The team behind 'Pokémon GO' assures US Senator that the game isn't violating your privacy

Remember when people were worried that “Pokémon Go” was stealing their Google information? It happened way back in July, soon after the game initially launched in North America. We were so young!

Things got so serious that Minnesota Sen. Al Franken wrote a letter to the game’s developer, Niantic Labs, demanding answers about how the game handles user privacy.

What stuck out to him was how the game directly integrates with Google Services; it initially asked for more access to those Google Services than was necessary. Niantic quickly issued an update to the game that rolled back how much the game was allowed to access.

Specifically, Franken asked for information on “what user data ‘Pokemon Go’ collects, how the data is used, and with what third party service providers that data may be shared.” And now, over one month later, Niantic finally issued a response letter to Sen. Franken.

“The app collects and stores certain information and interacts with various settings on the Trainer’s mobile device in order to provide that core game functionality and sense of immersion,” Niantic general counsel Courtney Greene Power writes (PDF link).

“For example, Niantic collects and stores information about a Trainer’s location in order to place the Trainer on the map, and to position her in relation to Pokémon, Pokéstops, and Gyms. Network provider information is also collected, as that data helps to provide better quality geolocation.”

Niantic says it only collects data that’s pertinent to the game operating, and only shares data in an effort to make the game work more effectively… except in the instance of sponsored locations.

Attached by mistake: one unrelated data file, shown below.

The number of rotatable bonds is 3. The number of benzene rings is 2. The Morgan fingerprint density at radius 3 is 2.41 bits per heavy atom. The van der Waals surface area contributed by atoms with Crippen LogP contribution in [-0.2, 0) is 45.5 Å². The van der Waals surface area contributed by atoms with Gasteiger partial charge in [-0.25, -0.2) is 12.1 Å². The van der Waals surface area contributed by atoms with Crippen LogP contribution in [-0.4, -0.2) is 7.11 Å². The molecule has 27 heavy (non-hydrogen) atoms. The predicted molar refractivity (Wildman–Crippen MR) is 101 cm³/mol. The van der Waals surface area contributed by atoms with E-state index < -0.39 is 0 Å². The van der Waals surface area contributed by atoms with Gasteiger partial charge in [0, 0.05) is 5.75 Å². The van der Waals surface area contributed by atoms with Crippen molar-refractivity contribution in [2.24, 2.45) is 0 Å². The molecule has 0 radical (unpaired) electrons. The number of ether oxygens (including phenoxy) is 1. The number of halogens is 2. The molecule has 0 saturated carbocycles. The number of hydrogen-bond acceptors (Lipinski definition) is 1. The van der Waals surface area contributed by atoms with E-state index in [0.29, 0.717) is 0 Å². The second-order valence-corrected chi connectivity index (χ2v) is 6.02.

Here’s the full statement (emphasis ours):

“Niantic does not and has no plans to sell ‘Pokémon Go’ user data — aggregated, de-identified or otherwise — to any third party. As we continue to develop our sponsored locations program, we will provide certain reports to sponsors about visits and game actions (such as redeeming a promotion at the location), but those reports will contain aggregated data only.

While the game’s maker isn’t sharing your information with third parties in exchange for cash, they are sharing aggregated player information with retail partners that pay for sponsorship deals with Niantic. That doesn’t mean Niantic is sharing your personal Google information, but that it’s sharing your actions (along with the actions of many other users).

For instance, Niantic partnered with McDonald’s in Japan to turn all McDonald’s locations into “Pokémon Go” Gyms. In this example (and we have no idea if this is what’s actually happening), Niantic may share how many “Pokémon Go” players visited a given McDonald’s location, or how many people playing the game at that location redeemed a promotion tied to “Pokémon Go.”

This is the trade-off for playing free games: You pay with your personal information, however removed it is from information that personally identifies you. At least you know what you’re trading now for that free game.

Check out Niantic’s full letter to Senator Al Franken right here.

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